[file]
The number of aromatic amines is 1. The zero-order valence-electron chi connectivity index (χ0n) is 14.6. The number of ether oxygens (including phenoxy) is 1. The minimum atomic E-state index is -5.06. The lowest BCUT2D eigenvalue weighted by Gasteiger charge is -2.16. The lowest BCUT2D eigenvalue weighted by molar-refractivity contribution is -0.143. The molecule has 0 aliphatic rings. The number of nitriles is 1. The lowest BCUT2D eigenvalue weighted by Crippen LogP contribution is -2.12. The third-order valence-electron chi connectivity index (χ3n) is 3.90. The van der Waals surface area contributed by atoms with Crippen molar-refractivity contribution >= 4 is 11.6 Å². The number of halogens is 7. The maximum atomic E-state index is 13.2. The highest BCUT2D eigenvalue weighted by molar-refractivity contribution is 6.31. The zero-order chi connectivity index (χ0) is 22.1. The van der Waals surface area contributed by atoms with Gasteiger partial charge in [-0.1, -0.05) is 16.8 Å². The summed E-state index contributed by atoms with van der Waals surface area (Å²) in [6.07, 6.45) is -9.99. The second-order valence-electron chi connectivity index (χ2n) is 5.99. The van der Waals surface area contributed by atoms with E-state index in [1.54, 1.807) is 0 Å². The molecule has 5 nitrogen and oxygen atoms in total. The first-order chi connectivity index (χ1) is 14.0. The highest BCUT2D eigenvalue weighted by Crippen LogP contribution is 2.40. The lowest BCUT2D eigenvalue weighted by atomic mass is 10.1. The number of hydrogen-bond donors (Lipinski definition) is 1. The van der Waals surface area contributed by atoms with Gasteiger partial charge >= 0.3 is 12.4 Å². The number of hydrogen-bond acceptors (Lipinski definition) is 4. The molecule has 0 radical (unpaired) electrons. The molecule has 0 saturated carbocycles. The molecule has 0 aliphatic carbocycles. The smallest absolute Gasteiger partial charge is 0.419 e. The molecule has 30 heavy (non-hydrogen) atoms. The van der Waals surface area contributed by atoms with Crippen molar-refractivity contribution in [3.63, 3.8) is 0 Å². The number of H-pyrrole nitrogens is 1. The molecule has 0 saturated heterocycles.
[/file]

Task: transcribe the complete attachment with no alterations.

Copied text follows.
The number of aromatic amines is 1. The zero-order valence-electron chi connectivity index (χ0n) is 14.6. The number of ether oxygens (including phenoxy) is 1. The minimum atomic E-state index is -5.06. The lowest BCUT2D eigenvalue weighted by Gasteiger charge is -2.16. The lowest BCUT2D eigenvalue weighted by molar-refractivity contribution is -0.143. The molecule has 0 aliphatic rings. The number of nitriles is 1. The lowest BCUT2D eigenvalue weighted by Crippen LogP contribution is -2.12. The third-order valence-electron chi connectivity index (χ3n) is 3.90. The van der Waals surface area contributed by atoms with Crippen molar-refractivity contribution >= 4 is 11.6 Å². The number of halogens is 7. The maximum atomic E-state index is 13.2. The highest BCUT2D eigenvalue weighted by molar-refractivity contribution is 6.31. The zero-order chi connectivity index (χ0) is 22.1. The van der Waals surface area contributed by atoms with Gasteiger partial charge in [-0.1, -0.05) is 16.8 Å². The summed E-state index contributed by atoms with van der Waals surface area (Å²) in [6.07, 6.45) is -9.99. The second-order valence-electron chi connectivity index (χ2n) is 5.99. The van der Waals surface area contributed by atoms with E-state index in [1.54, 1.807) is 0 Å². The molecule has 5 nitrogen and oxygen atoms in total. The first-order chi connectivity index (χ1) is 14.0. The highest BCUT2D eigenvalue weighted by Crippen LogP contribution is 2.40. The lowest BCUT2D eigenvalue weighted by atomic mass is 10.1. The number of hydrogen-bond donors (Lipinski definition) is 1. The van der Waals surface area contributed by atoms with Gasteiger partial charge >= 0.3 is 12.4 Å². The number of hydrogen-bond acceptors (Lipinski definition) is 4. The molecule has 0 radical (unpaired) electrons. The molecule has 0 saturated carbocycles. The molecule has 0 aliphatic carbocycles. The smallest absolute Gasteiger partial charge is 0.419 e. The molecule has 30 heavy (non-hydrogen) atoms. The van der Waals surface area contributed by atoms with Crippen molar-refractivity contribution in [3.63, 3.8) is 0 Å². The number of H-pyrrole nitrogens is 1. The molecule has 0 saturated heterocycles.